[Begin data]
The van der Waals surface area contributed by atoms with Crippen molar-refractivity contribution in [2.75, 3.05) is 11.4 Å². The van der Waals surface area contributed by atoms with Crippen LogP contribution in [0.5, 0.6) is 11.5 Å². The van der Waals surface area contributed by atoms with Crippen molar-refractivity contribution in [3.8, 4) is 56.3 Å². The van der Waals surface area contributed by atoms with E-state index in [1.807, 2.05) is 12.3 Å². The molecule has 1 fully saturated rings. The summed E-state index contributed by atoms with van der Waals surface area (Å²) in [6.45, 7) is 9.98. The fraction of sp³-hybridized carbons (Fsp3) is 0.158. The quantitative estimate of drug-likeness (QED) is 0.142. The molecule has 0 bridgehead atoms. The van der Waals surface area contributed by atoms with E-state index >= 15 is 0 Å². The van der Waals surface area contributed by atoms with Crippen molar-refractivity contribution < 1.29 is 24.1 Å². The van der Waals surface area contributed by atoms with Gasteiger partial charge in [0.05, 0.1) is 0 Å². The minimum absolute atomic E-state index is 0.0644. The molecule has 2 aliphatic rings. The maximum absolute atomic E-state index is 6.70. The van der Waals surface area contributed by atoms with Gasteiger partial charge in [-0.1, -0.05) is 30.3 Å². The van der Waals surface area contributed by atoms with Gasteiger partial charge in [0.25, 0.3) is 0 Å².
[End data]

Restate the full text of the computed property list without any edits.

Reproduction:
The van der Waals surface area contributed by atoms with Crippen molar-refractivity contribution in [2.75, 3.05) is 11.4 Å². The van der Waals surface area contributed by atoms with Crippen LogP contribution in [0.5, 0.6) is 11.5 Å². The van der Waals surface area contributed by atoms with Crippen molar-refractivity contribution in [3.8, 4) is 56.3 Å². The van der Waals surface area contributed by atoms with E-state index in [1.807, 2.05) is 12.3 Å². The molecule has 1 fully saturated rings. The summed E-state index contributed by atoms with van der Waals surface area (Å²) in [6.45, 7) is 9.98. The fraction of sp³-hybridized carbons (Fsp3) is 0.158. The quantitative estimate of drug-likeness (QED) is 0.142. The molecule has 0 bridgehead atoms. The van der Waals surface area contributed by atoms with E-state index >= 15 is 0 Å². The van der Waals surface area contributed by atoms with Crippen molar-refractivity contribution < 1.29 is 24.1 Å². The van der Waals surface area contributed by atoms with Gasteiger partial charge in [0.05, 0.1) is 0 Å². The minimum absolute atomic E-state index is 0.0644. The molecule has 2 aliphatic rings. The maximum absolute atomic E-state index is 6.70. The van der Waals surface area contributed by atoms with Gasteiger partial charge in [-0.1, -0.05) is 30.3 Å². The van der Waals surface area contributed by atoms with Gasteiger partial charge in [0.25, 0.3) is 0 Å².